Indigenous Peoples of North America for Kids

Indigenous Peoples of North America for Kids

Read these outstanding titles to understand the past and present experiences of Indigenous peoples in North America.

Compiled by:
Ellen A.

Juvenile Graphic Novels

Navajo Code Talkers: Top Secret Messengers of World War II

B.A. Hoena
(Juvenile Graphic Novels - J-GN 940.5486 Hoe)

Describes the creation of the top secret Navajo code during World War II and its use in several major battles of the war.

Picture Books

Fry Bread: A Native American Family Story

Kevin Noble Maillard
(Juvenile Picture Books - Ej Mai)

As children help a Native American grandmother make fry bread, delves into the history, social ways, foodways, and politics of America's 573 recognized Indian tribes.

Shin-chi's Canoe

Nicola I. Campbell
(Juvenile Picture Books - Ej Cam)

Forced to use only their English names and not speak to their siblings at school, Shinchi holds fast to the tiny canoe given to him by his father and looks forward to the day when the salmon return to the river, hopeful that things will then improve for his family and the tribe he loves. 

Stolen Words

Melanie Florence
(Juvenile Picture Books - Ej Flo)

A little girl sets out to help her grandfather discover the Cree language that was stolen from him when he was sent away to residential school as a boy.

Thunder Boy Jr.

Sherman Alexie
(Juvenile Picture Books - Ej Ale)

Little Thunder wants a name that separates him from his father, Big Thunder, and considers such options as "Touch the Sky" and "Drums, Drums, and More Drums" before his father helps him find the perfect alternative.

We Are Water Protectors

Carole Lindstrom
(Juvenile Picture Books - Ej Lin)

Inspired by the many Indigenous-led movements across North America, We Are Water Protectors issues an urgent rallying cry to safeguard the Earth’s water from harm and corruption.

When We Were Alone

David Robertson
(Juvenile Picture Books - Ej Rob)

Helping her grandmother tend her garden, a young girl asks her First Nations forebear why she wears bright colors and has long hair, so her grandmother tells her about her youth in a residential school where all of these things were taken away.

Wild Berries = Pikaci-Minisa

Julie Flett
(Juvenile Picture Books - Ej Fle)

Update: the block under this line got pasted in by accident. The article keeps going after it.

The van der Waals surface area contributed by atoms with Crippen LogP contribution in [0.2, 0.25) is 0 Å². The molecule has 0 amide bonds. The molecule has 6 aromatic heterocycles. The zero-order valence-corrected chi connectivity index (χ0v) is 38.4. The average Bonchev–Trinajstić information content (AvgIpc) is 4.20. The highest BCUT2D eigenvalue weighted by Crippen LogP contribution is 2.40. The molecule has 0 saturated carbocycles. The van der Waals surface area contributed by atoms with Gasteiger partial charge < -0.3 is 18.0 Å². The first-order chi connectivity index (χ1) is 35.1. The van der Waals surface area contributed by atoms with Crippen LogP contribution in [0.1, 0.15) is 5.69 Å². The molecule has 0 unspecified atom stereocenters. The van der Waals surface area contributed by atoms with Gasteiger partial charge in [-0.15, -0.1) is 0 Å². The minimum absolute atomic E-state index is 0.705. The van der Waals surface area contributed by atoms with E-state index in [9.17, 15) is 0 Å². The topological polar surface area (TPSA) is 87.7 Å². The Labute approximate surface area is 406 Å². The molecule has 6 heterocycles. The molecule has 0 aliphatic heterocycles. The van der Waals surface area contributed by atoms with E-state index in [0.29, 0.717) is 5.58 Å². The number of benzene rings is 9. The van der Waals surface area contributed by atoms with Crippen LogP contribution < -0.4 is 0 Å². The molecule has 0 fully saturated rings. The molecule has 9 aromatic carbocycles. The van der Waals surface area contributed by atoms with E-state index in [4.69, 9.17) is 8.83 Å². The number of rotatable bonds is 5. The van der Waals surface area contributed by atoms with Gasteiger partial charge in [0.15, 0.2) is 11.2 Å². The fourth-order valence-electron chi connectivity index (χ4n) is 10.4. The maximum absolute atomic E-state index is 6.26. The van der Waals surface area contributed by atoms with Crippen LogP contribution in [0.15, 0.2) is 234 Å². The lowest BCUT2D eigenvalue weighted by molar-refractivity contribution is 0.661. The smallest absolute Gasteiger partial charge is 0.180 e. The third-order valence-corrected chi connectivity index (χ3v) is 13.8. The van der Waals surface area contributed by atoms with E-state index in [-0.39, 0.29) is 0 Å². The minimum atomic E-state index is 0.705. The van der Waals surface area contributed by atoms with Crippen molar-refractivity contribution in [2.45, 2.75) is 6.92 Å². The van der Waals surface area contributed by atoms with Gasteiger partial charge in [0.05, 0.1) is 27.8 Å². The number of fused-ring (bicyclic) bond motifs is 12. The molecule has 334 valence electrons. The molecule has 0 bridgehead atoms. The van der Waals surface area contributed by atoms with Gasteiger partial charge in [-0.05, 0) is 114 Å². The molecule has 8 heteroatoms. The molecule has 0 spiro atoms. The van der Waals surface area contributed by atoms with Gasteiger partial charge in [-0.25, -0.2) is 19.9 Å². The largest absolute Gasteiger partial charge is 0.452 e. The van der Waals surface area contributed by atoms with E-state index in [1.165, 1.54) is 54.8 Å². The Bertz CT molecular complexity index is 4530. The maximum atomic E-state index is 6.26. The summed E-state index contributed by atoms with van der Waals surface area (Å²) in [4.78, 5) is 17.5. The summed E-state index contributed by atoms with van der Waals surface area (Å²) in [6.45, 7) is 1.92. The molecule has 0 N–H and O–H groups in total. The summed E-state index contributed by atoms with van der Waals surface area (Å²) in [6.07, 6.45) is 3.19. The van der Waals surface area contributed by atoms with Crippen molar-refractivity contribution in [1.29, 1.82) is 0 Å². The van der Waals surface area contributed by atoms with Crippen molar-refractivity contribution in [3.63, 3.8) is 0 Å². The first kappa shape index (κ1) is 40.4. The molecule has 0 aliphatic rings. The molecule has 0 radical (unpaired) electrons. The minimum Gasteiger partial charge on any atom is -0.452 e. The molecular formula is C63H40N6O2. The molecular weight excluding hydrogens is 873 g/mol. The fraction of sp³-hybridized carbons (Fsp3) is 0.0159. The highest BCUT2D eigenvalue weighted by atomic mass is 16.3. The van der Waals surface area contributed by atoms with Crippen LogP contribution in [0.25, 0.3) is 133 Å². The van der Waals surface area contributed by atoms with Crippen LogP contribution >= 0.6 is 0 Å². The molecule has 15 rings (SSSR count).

Clarence, a young Cree Indian, and his grandmother pick blueberries together as they sing, look out for the animals, and enjoy sampling the fruit

Graphic Novels

Trickster: Native American Tales: A Graphic Collection

Matt Dembicki
- editor
(Graphic Novels -GN Trickster Native American Tales)

In Trickster, 24 Native storytellers were paired with 24 comic artists, telling cultural tales from across America. Ranging from serious and dramatic to funny and sometimes downright fiendish, these tales bring tricksters back into popular culture.

Juvenile Fiction

The Birchbark House

Louise Erdrich
(Juvenile Fiction - J Erdrich)
Series: Birchbark House; 1

Omakayas, a seven-year-old Native American girl of the Ojibwa tribe, lives through the joys of summer and the perils of winter on an island in Lake Superior in 1847.

Crossing Bok Chitto: A Choctaw Tale of Friendship and Freedom

Tim Tingle
(Juvenile Fiction - J Tingle)

In the 1800s, a Choctaw girl becomes friends with a slave boy from a plantation across the great river, and when she learns that his family is in trouble, she helps them cross to freedom.

Hiawatha and the Peacemaker

Robbie Robertson
(Juvenile Fiction - J Roberts)

Hiawatha, a Mohawk, is plotting revenge for the murder of his family by the evil Onondaga Chief, Tadodaho, when he meets the Great Peacemaker, who enlists his help in bringing the nations together to share his vision of a new way of life marked by peace, love, and unity rather than war, hate, and fear.

How I Became a Ghost: A Choctaw Trail of Tears Story

Tim Tingle
(Juvenile Fiction - J Tingle)
Series: How I Became a Ghost; 1

A Choctaw boy tells the story of his tribe's removal from the only land its people had ever known, and how their journey to Oklahoma led him to become a ghost--one with the ability to help those he left behind.